You mentioned that research helped inform you. Did you research the name change? What type of research did you utilize in the decision making process?

We used a number of different consultants who researched for us. One was an economic consulting company that was helping us determine how the amount of funds we could raise, how much to expect from grants or government agencies, and also just some basic perception issues about the museum. We also worked with an audience researcher who did phone interviews with members and visitors to the museum who we knew how to contact and also non-visitors to the museum to find out what they thought of the Adirondack Museum as it was called at that time, and how they made their decisions about spending their time.

The last group that we worked with was a PR firm to help us craft a marketing campaign. They came along rather late in the game, but they did do market research that helped us decide how to roll out the new name and how to reach out to people in the most effective manner possible. They also developed our new website. That continues to evolve. Those things are never static. You never get it exactly perfect the first time.

Yes, that’s the biggest challenge with the website, it is never static when you launch it.

It shouldn’t be.

It doesn’t need to be perfect on day one of launch because it’s going to change and evolve pretty much every day from launch and after that.

I’m wondering with this new brand, how is that informing and impacting the work that you are doing in your role of interpretation?

As I mentioned, one of the sub-departments I oversee deals with public programs. Those are major events we hold here on the museum campus during our open season. We have lectures that happen throughout the year and other sorts of demonstrations; craft demonstration, artist demonstrations, workshops, that sort of thing. We’re trying to find more and more ways guests can actually have a hand in doing things when they get to campus, so it’s not a passive learning environment. So as a visitor you really are deeply involved in what’s going on. If you’re here for a workshop and you’re learning how to, for instance, weave your own pack basket, which is a classic Adirondack artifact here, or learning some Mohawk pottery making techniques, you are actually getting your hands dirty. We really want to push that.

We also promote things for families who come on the spur of the moment, so their kids can be participating actively and not just sitting quietly looking at the lovely artifacts and the artwork. We have a terrific collection. There are lots of great things to look at, but we need to appeal to a whole variety of learning styles and recreational styles because we are trying to serve both of those needs when people come to a museum.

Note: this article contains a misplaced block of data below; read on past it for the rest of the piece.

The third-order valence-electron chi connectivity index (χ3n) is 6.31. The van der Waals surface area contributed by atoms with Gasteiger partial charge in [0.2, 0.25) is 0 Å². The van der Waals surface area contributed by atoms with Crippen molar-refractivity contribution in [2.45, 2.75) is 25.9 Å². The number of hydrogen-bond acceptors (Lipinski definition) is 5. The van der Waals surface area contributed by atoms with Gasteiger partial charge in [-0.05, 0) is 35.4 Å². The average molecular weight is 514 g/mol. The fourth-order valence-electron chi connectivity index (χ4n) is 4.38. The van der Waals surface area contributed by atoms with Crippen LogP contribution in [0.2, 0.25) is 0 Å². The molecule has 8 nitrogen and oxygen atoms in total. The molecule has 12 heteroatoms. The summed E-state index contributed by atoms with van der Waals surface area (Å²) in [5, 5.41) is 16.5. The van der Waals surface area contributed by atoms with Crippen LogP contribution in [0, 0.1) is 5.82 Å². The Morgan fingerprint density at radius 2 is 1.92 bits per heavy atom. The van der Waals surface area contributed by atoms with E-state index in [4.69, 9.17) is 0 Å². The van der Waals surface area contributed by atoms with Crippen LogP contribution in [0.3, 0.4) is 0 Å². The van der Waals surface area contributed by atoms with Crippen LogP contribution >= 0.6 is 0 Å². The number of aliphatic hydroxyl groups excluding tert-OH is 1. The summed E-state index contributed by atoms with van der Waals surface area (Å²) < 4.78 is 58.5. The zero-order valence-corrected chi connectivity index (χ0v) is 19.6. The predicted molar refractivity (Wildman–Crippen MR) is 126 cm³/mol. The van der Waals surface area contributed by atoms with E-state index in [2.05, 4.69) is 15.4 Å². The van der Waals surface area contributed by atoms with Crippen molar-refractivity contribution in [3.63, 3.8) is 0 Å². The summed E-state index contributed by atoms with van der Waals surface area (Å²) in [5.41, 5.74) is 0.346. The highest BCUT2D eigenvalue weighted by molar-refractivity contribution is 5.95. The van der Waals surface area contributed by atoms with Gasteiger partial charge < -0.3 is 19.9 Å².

[bctt tweet=”“We need to appeal to a whole variety of learning styles and recreational styles because we are trying to serve both of those needs when people come to a museum.” – Jennifer Bine #WhyCollaborate #podcast”]

That’s great. You know, it’s interesting because you’re thinking not just of audiences, but about their learning styles and the way they like to recreate and interact.

Some of us adults really like the hands-on aspect of things. We have some dress-up clothes in the new exhibition, and we made a point of including not just kids size dress-up clothes, but adult size too. They are getting a hoot out of it.

That’s great.

There are so many selfies taken in those areas of the exhibition.

That’s really awesome. You’re right. I think that’s fantastic.

Now, looking into the future, is there a project or something that you’re working on that you’re really excited about?

A couple of things. In the near term, one of the sections of the gallery that we were really excited about is called “A Peopled Wilderness.” It explores the Native Americans who have called the Adirondacks home for a millennium. It was a subject that the museum had never really treated before. In fact, up until maybe 10-15 years ago many of the best historians from the Adirondacks were saying, “Well, you know, they came here seasonally, came here to hunt, fish, and then they went back to their homes.” That’s a very Western view of the occupation of a landscape. In fact, the Adirondacks were very much a native place and have been so for 30,000 years.

We are finally telling that story in our galleries, not just people of long, long ago. There are still native people who call the Adirondacks home and have deep bonds with it. We were very excited to include that section in the new exhibit.